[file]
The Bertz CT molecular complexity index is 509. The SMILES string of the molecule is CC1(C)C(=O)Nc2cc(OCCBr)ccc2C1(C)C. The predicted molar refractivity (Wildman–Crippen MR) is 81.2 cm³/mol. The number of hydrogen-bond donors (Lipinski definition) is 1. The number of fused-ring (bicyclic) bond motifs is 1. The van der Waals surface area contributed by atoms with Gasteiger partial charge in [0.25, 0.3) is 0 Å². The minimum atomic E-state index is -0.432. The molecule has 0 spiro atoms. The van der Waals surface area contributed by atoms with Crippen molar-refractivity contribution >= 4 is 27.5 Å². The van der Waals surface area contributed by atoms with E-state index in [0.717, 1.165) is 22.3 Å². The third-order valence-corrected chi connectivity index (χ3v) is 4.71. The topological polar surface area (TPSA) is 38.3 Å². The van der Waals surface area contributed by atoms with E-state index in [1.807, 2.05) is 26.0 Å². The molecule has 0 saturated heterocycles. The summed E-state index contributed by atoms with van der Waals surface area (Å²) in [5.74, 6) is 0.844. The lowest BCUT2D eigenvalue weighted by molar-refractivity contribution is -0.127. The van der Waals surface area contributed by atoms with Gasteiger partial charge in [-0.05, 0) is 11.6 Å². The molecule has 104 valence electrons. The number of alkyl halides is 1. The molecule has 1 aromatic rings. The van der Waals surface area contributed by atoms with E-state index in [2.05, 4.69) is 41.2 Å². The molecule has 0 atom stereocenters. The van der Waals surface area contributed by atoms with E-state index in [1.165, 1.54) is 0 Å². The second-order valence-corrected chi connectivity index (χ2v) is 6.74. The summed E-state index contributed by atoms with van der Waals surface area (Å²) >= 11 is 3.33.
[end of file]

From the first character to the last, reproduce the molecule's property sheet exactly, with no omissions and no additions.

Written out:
The Bertz CT molecular complexity index is 509. The SMILES string of the molecule is CC1(C)C(=O)Nc2cc(OCCBr)ccc2C1(C)C. The predicted molar refractivity (Wildman–Crippen MR) is 81.2 cm³/mol. The number of hydrogen-bond donors (Lipinski definition) is 1. The number of fused-ring (bicyclic) bond motifs is 1. The van der Waals surface area contributed by atoms with Gasteiger partial charge in [0.25, 0.3) is 0 Å². The minimum atomic E-state index is -0.432. The molecule has 0 spiro atoms. The van der Waals surface area contributed by atoms with Crippen molar-refractivity contribution >= 4 is 27.5 Å². The van der Waals surface area contributed by atoms with E-state index in [0.717, 1.165) is 22.3 Å². The third-order valence-corrected chi connectivity index (χ3v) is 4.71. The topological polar surface area (TPSA) is 38.3 Å². The van der Waals surface area contributed by atoms with E-state index in [1.807, 2.05) is 26.0 Å². The molecule has 0 saturated heterocycles. The summed E-state index contributed by atoms with van der Waals surface area (Å²) in [5.74, 6) is 0.844. The lowest BCUT2D eigenvalue weighted by molar-refractivity contribution is -0.127. The van der Waals surface area contributed by atoms with Gasteiger partial charge in [-0.05, 0) is 11.6 Å². The molecule has 104 valence electrons. The number of alkyl halides is 1. The molecule has 1 aromatic rings. The van der Waals surface area contributed by atoms with E-state index in [2.05, 4.69) is 41.2 Å². The molecule has 0 atom stereocenters. The van der Waals surface area contributed by atoms with E-state index in [1.165, 1.54) is 0 Å². The second-order valence-corrected chi connectivity index (χ2v) is 6.74. The summed E-state index contributed by atoms with van der Waals surface area (Å²) >= 11 is 3.33.